Four Southeast Missouri State University students recently served as Temporary Research Technicians with Dr. Christian De Guzman, Rice Research Fellow, at the Missouri Rice Research Farm west of Malden, Missouri, in northern Dunklin County.
The research project involved rice variety development through breeding and genetics. The students assisted in manual harvesting, threshing, cleaning and storage of selected seeds.
“The goal is to select the best possible lines that have a potential to be released as a variety,” De Guzman explained. “Hand harvesting allows the selection of pure seeds and prevents mixing from other sources when machine harvested.”
The student technicians included Andrew Collier and Dalton Manuel, both junior agribusiness majors, plant and soil science option, from Dexter, Missouri; Toby Miller, a junior agribusiness major, agriculture industry option, from Parma, Missouri; and Jon Walker, a senior agribusiness major, plant and soil science option, from Bernie, Missouri.
The students hand-harvested small test plots, tied and hung the fresh crops for drying and threshed dried samples. The grains were then collected in paper sacks, labelled and sent to the lab for study.
Collier said he wanted to assist with the project to learn more about rice.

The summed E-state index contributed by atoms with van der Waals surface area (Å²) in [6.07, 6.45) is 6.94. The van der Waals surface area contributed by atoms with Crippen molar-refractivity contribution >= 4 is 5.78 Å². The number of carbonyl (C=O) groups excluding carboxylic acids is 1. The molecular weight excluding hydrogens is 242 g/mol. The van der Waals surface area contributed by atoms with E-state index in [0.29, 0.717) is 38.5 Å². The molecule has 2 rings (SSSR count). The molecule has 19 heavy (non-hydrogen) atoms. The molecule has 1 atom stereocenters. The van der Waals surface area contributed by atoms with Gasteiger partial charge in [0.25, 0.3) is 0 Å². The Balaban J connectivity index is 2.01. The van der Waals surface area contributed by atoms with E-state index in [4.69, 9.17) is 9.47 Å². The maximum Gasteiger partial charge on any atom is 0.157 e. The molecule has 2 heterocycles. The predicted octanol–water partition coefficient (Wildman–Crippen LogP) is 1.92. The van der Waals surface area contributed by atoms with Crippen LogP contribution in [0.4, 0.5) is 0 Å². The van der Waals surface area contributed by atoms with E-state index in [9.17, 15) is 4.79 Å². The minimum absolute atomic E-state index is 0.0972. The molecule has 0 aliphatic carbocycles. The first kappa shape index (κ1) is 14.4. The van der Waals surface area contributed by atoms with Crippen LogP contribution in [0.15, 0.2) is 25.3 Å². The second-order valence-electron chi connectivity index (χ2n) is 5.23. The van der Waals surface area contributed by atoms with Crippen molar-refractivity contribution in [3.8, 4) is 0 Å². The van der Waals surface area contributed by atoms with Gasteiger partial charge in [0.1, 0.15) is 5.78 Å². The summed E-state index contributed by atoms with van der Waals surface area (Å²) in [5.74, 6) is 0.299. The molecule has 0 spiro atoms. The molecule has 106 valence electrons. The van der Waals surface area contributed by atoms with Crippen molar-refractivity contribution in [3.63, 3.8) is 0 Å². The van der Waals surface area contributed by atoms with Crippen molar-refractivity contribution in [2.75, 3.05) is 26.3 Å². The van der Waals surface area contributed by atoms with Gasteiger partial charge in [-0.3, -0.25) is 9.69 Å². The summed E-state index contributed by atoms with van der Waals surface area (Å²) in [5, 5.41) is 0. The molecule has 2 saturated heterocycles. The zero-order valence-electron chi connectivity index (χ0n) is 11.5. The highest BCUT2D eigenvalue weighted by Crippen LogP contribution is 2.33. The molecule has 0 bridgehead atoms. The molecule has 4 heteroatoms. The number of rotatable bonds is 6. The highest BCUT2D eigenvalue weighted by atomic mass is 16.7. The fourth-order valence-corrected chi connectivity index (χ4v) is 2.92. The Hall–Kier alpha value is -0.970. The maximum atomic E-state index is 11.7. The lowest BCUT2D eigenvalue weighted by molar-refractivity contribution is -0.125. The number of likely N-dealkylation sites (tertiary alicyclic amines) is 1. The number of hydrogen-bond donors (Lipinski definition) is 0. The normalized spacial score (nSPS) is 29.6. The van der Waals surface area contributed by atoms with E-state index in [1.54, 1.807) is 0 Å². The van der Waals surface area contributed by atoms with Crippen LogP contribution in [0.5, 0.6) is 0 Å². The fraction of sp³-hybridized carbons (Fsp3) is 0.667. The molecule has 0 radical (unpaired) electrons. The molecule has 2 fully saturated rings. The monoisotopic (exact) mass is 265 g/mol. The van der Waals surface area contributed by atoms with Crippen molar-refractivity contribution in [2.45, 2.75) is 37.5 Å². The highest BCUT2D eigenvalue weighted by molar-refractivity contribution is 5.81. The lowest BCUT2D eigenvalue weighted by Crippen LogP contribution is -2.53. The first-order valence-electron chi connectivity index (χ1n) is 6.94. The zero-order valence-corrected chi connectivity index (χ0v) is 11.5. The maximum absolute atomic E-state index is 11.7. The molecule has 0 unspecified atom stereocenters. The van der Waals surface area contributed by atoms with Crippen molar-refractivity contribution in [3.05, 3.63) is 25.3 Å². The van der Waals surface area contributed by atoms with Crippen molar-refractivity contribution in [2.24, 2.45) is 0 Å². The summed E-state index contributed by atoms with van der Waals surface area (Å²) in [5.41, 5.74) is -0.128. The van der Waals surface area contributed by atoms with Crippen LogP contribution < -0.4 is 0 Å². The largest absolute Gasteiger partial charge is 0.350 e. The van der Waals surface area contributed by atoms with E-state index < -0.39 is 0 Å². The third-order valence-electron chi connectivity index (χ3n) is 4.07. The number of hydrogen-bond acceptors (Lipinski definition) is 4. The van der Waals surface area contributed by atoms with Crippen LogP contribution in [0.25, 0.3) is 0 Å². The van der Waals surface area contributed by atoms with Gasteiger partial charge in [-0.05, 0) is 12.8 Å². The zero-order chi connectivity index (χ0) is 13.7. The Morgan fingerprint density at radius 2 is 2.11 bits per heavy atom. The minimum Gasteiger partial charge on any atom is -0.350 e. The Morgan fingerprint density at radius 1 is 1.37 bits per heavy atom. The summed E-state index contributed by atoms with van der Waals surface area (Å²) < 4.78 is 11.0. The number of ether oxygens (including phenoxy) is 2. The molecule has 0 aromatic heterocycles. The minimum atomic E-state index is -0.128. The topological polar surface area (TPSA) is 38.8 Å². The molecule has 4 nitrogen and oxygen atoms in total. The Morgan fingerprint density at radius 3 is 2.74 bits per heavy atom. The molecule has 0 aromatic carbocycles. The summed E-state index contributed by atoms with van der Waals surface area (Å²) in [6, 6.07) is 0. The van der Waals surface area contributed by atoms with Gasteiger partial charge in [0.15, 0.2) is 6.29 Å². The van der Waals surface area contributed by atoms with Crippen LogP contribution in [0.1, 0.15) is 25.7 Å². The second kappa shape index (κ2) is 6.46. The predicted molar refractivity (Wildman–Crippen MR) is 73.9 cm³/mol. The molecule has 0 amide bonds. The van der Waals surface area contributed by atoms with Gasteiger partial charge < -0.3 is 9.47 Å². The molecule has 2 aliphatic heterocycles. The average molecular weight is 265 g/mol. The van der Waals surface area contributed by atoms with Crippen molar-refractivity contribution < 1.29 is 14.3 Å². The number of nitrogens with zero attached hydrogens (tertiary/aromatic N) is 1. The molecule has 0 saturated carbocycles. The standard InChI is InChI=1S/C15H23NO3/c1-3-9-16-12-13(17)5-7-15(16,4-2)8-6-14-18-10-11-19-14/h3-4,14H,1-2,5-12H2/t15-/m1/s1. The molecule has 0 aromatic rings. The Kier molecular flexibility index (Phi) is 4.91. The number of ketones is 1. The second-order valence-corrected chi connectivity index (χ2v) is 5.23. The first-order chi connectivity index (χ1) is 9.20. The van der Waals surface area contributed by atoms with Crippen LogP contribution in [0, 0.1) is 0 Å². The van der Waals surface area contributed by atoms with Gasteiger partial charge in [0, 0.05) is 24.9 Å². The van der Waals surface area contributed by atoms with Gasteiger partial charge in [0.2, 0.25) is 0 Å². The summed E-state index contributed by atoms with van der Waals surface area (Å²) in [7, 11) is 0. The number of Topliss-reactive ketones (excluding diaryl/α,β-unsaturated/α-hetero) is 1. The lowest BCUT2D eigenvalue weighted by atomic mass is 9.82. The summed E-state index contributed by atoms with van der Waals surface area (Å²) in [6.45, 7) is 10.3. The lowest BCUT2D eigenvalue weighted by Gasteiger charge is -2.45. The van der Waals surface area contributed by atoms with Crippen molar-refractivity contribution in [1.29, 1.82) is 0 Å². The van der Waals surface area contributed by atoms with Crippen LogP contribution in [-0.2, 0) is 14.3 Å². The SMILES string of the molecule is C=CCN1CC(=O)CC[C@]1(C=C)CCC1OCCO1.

“I wanted to gain a little knowledge about the crop and get more hands-on experience in the field,” he said. “I saw another side of the operation outside of the lab.”
The students benefitted from participating in the process of collecting crop samples for study.
“Cleaning after each thresh, packaging and labeling are very important, and I think understanding the process and learning the operation is the best benefit for the students,” De Guzman said.
The Rice Research Farm operates under the direction of the Missouri Rice Research and Merchandising Council in collaboration with Southeast’s Department of Agriculture and the University’s regional campus at Malden. The area is a prime location for rice production and research.
“Malden and the surrounding regions have clayey soils that can hold water. Rice grows mostly on flooded soils. Water through irrigation wells are in abundant supply, and very few rice diseases were observed in the Bootheel region,” De Guzmen said. “It is perfect for rice production.”